Immune elevation: High levels of the inflammatory molecule interleukin-6 during pregnancy distinguish mothers of children who have autism along with intellectual disability.

Mom’s immune markers flag autism with intellectual disability

Pregnant women with elevated levels of certain immune molecules are at increased risk of having a child with both autism and intellectual disability.

By Sarah DeWeerdt
20 June 2016 | 4 min read
This article is more than five years old.
Neuroscience—and science in general—is constantly evolving, so older articles may contain information or theories that have been reevaluated since their original publication date.

Pregnant women with elevated levels of certain immune molecules in their blood are at increased risk of having a child with both autism and intellectual disability, according to a new study1.

The immune profile of a pregnant woman who later has a child with autism and intellectual disability is distinct from that of a woman whose child has autism or intellectual disability alone, the study shows. The findings suggest that autism with intellectual disability is a unique condition.

A growing body of evidence indicates that altered immune system function in either a mother or her child affects the child’s risk of autism. The new work, which appeared in May in Molecular Psychiatry, is among the first to analyze immune factors in relation to autism subgroups. It is also the largest autism study to date that measures levels of immune molecules in pregnant women.

“Really being able to separate [groups] at the phenotype level is one of the most novel pieces of this,” says study leader Judy Van de Water, professor of clinical immunology at the University of California, Davis.

Pinpointing the immune factors at play in particular forms of autism is critical, because these forms may have distinct causes, says Brian Lee, associate professor of epidemiology and biostatistics at Drexel University in Philadelphia, who was not involved in the work. “That is actually a really important part of the puzzle,” Lee says.

Immune indicators:

Van de Water and her team analyzed blood samples collected from women during weeks 15 through 19 of pregnancy as part of a California birth defects screening program. By combing records from a state children’s services agency, they found 415 children with autism born to these women.

Of this group, 201 children had intelligence scores in the typical range and 184 had intellectual disability. The researchers also identified 188 children with intellectual disability but not autism. They compared blood levels of 22 cytokines and chemokines — molecules involved in immune-cell communication — in the mothers of these children with levels in the mothers of 428 controls.

The results showed that levels of these molecules in the mothers of children with autism are no different, as a group, from those in mothers of children with intellectual disability or mothers of controls. But mothers of children with both autism and intellectual disability have a distinct immune profile.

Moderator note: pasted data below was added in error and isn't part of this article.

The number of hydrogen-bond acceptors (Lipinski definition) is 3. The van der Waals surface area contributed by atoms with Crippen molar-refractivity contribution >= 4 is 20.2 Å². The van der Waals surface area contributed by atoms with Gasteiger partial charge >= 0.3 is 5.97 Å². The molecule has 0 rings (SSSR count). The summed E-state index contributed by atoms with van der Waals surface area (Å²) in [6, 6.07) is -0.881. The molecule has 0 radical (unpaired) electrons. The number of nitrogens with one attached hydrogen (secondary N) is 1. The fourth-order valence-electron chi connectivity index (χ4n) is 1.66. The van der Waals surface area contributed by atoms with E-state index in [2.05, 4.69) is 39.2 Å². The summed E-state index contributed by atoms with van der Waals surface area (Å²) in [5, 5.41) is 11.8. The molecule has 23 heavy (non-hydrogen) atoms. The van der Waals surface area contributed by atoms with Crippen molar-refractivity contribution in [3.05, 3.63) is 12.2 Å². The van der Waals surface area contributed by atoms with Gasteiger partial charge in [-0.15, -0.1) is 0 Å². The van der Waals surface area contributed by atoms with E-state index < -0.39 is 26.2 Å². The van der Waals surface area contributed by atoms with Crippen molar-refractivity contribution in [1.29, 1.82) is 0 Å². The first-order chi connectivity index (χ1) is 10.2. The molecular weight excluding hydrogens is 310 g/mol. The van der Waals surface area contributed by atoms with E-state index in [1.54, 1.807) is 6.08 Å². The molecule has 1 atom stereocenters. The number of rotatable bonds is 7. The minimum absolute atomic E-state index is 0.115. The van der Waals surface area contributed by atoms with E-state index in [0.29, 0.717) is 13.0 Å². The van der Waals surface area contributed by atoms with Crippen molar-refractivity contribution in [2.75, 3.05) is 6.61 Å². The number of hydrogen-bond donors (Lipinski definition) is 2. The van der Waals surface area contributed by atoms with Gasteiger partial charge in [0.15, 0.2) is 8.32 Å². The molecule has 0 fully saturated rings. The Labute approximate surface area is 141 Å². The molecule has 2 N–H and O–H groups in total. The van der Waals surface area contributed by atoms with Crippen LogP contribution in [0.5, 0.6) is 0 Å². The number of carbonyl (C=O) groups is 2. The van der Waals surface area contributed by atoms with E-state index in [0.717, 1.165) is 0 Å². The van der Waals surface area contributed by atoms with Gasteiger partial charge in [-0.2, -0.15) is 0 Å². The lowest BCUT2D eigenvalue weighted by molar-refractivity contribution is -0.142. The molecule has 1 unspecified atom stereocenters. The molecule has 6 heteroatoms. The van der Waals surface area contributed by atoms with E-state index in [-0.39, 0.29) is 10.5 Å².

High levels of 4 immune molecules during pregnancy distinguish these women from the mothers of controls, 9 separate them from mothers of children with only intellectual disability, and 12 from mothers of children with autism alone.

Elevated levels of two immune markers, known as IL-8 and MCP-1, are associated with a decreased risk of autism and of intellectual disability. Earlier this year, the researchers linked high levels of the inflammatory marker C-reactive protein to decreased autism risk2.

Inflammatory idea:

Many of the molecules elevated in mothers of children with both autism and intellectual disability are ones that should decrease during the second trimester.

“The big message here is you see things that should be downregulated at this point in gestation, and they’re not,” Van de Water says. “And they’re elevated above every other group.”

The result indicates that inflammation plays a particularly important role in autism with intellectual disability.

It is not clear which of the elevated cytokines and chemokines drive changes in neurodevelopment. “At this point, we are stuck with a lot of associations,” says Dan Littman, professor of molecular immunology at New York University, who was not involved with the work. “And whether any of these can at some point be predictive is really unclear.”

Van de Water and her colleagues plan to study cultured human neurons to tease apart how particular cytokines, chemokines and combinations of the molecules affect nerve cells. The researchers have also analyzed blood from the women in the study for genetic markers associated with autism risk, and for autoantibodies to fetal brain tissue, but these data are not yet available.

Researchers must replicate these associations and establish causal relationships before looking at them as biomarkers or drug targets, experts say. “We are so far away from this actually being [clinically] useful,” Lee says. “This is the exciting thing and the frustrating thing about all of this.”

  1. Jones K.L. et al. Mol. Psychiatry (2016) Epub ahead of print. PubMed
  2. Zerbo O. et al. Transl. Psychiatry 6, e783 (2016) PubMed